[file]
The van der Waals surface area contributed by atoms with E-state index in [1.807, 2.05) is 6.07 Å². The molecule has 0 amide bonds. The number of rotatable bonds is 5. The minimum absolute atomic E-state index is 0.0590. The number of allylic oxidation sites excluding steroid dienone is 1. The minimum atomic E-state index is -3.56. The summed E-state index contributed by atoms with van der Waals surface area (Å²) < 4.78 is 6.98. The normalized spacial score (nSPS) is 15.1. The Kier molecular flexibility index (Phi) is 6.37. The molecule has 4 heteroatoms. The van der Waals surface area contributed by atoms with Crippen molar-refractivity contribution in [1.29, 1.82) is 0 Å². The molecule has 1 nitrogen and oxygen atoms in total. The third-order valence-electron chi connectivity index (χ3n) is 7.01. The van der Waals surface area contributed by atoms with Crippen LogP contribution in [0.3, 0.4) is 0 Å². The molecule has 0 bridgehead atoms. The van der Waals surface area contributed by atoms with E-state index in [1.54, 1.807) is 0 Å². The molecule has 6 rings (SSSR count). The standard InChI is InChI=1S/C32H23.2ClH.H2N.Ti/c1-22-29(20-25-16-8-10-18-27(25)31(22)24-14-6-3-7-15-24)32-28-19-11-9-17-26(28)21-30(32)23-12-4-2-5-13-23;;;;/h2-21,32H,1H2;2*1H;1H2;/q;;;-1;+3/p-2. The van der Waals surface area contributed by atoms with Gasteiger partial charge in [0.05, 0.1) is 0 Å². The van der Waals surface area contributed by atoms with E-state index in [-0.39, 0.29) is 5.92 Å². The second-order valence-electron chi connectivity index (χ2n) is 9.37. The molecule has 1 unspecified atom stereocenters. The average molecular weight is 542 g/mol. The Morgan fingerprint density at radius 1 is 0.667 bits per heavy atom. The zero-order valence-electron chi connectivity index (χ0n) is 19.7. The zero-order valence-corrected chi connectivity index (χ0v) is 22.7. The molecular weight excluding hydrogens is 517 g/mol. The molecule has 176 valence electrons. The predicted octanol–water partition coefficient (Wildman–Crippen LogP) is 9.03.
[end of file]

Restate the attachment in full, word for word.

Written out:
The van der Waals surface area contributed by atoms with E-state index in [1.807, 2.05) is 6.07 Å². The molecule has 0 amide bonds. The number of rotatable bonds is 5. The minimum absolute atomic E-state index is 0.0590. The number of allylic oxidation sites excluding steroid dienone is 1. The minimum atomic E-state index is -3.56. The summed E-state index contributed by atoms with van der Waals surface area (Å²) < 4.78 is 6.98. The normalized spacial score (nSPS) is 15.1. The Kier molecular flexibility index (Phi) is 6.37. The molecule has 4 heteroatoms. The van der Waals surface area contributed by atoms with Crippen molar-refractivity contribution in [1.29, 1.82) is 0 Å². The molecule has 1 nitrogen and oxygen atoms in total. The third-order valence-electron chi connectivity index (χ3n) is 7.01. The van der Waals surface area contributed by atoms with Crippen LogP contribution in [0.3, 0.4) is 0 Å². The molecule has 0 bridgehead atoms. The van der Waals surface area contributed by atoms with E-state index in [1.54, 1.807) is 0 Å². The molecule has 6 rings (SSSR count). The standard InChI is InChI=1S/C32H23.2ClH.H2N.Ti/c1-22-29(20-25-16-8-10-18-27(25)31(22)24-14-6-3-7-15-24)32-28-19-11-9-17-26(28)21-30(32)23-12-4-2-5-13-23;;;;/h2-21,32H,1H2;2*1H;1H2;/q;;;-1;+3/p-2. The van der Waals surface area contributed by atoms with Gasteiger partial charge in [0.05, 0.1) is 0 Å². The van der Waals surface area contributed by atoms with E-state index in [-0.39, 0.29) is 5.92 Å². The second-order valence-electron chi connectivity index (χ2n) is 9.37. The molecule has 1 unspecified atom stereocenters. The average molecular weight is 542 g/mol. The Morgan fingerprint density at radius 1 is 0.667 bits per heavy atom. The zero-order valence-electron chi connectivity index (χ0n) is 19.7. The zero-order valence-corrected chi connectivity index (χ0v) is 22.7. The molecular weight excluding hydrogens is 517 g/mol. The molecule has 176 valence electrons. The predicted octanol–water partition coefficient (Wildman–Crippen LogP) is 9.03.